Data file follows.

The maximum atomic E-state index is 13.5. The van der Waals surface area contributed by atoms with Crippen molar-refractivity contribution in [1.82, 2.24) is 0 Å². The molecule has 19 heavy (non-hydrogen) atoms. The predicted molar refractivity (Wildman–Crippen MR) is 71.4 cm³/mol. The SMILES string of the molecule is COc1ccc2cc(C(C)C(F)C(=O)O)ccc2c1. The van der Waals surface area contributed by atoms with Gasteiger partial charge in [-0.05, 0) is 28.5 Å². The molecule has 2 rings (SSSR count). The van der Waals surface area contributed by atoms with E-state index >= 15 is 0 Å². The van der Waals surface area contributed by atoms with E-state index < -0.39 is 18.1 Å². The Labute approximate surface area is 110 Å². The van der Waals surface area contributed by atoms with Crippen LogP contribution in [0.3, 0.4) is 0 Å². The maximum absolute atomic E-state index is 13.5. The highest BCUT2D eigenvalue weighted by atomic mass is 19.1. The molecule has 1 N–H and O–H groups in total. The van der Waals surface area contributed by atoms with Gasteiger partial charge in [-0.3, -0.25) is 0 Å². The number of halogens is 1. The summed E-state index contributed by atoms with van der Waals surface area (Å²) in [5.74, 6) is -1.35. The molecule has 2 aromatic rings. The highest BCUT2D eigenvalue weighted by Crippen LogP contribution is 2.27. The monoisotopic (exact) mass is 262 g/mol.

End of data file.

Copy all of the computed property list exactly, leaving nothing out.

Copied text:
The maximum atomic E-state index is 13.5. The van der Waals surface area contributed by atoms with Crippen molar-refractivity contribution in [1.82, 2.24) is 0 Å². The molecule has 19 heavy (non-hydrogen) atoms. The predicted molar refractivity (Wildman–Crippen MR) is 71.4 cm³/mol. The SMILES string of the molecule is COc1ccc2cc(C(C)C(F)C(=O)O)ccc2c1. The van der Waals surface area contributed by atoms with Gasteiger partial charge in [-0.05, 0) is 28.5 Å². The molecule has 2 rings (SSSR count). The van der Waals surface area contributed by atoms with E-state index >= 15 is 0 Å². The van der Waals surface area contributed by atoms with E-state index < -0.39 is 18.1 Å². The Labute approximate surface area is 110 Å². The van der Waals surface area contributed by atoms with Crippen LogP contribution in [0.3, 0.4) is 0 Å². The maximum absolute atomic E-state index is 13.5. The highest BCUT2D eigenvalue weighted by atomic mass is 19.1. The molecule has 1 N–H and O–H groups in total. The van der Waals surface area contributed by atoms with Gasteiger partial charge in [-0.3, -0.25) is 0 Å². The number of halogens is 1. The summed E-state index contributed by atoms with van der Waals surface area (Å²) in [5.74, 6) is -1.35. The molecule has 2 aromatic rings. The highest BCUT2D eigenvalue weighted by Crippen LogP contribution is 2.27. The monoisotopic (exact) mass is 262 g/mol.